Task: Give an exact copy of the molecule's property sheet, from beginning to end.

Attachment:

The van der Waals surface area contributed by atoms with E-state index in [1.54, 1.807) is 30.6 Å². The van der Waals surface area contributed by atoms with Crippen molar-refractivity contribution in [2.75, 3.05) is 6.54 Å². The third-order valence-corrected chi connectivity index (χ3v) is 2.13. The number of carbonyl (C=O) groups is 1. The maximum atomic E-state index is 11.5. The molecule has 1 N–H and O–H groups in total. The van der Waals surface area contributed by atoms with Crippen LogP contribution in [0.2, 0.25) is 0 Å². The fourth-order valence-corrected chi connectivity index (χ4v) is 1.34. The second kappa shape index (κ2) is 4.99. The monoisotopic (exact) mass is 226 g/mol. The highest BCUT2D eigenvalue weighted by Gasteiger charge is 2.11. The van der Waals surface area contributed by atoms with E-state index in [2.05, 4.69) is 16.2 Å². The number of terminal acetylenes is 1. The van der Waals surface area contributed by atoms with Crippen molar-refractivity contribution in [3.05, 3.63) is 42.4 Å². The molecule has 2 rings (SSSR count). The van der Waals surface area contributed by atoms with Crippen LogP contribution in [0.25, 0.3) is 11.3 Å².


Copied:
The van der Waals surface area contributed by atoms with E-state index in [1.54, 1.807) is 30.6 Å². The van der Waals surface area contributed by atoms with Crippen molar-refractivity contribution in [2.75, 3.05) is 6.54 Å². The third-order valence-corrected chi connectivity index (χ3v) is 2.13. The number of carbonyl (C=O) groups is 1. The maximum atomic E-state index is 11.5. The molecule has 1 N–H and O–H groups in total. The van der Waals surface area contributed by atoms with Crippen LogP contribution in [0.2, 0.25) is 0 Å². The fourth-order valence-corrected chi connectivity index (χ4v) is 1.34. The second kappa shape index (κ2) is 4.99. The monoisotopic (exact) mass is 226 g/mol. The highest BCUT2D eigenvalue weighted by Gasteiger charge is 2.11. The van der Waals surface area contributed by atoms with E-state index in [2.05, 4.69) is 16.2 Å². The number of terminal acetylenes is 1. The van der Waals surface area contributed by atoms with Crippen molar-refractivity contribution in [3.05, 3.63) is 42.4 Å². The molecule has 2 rings (SSSR count). The van der Waals surface area contributed by atoms with Crippen LogP contribution in [0.25, 0.3) is 11.3 Å².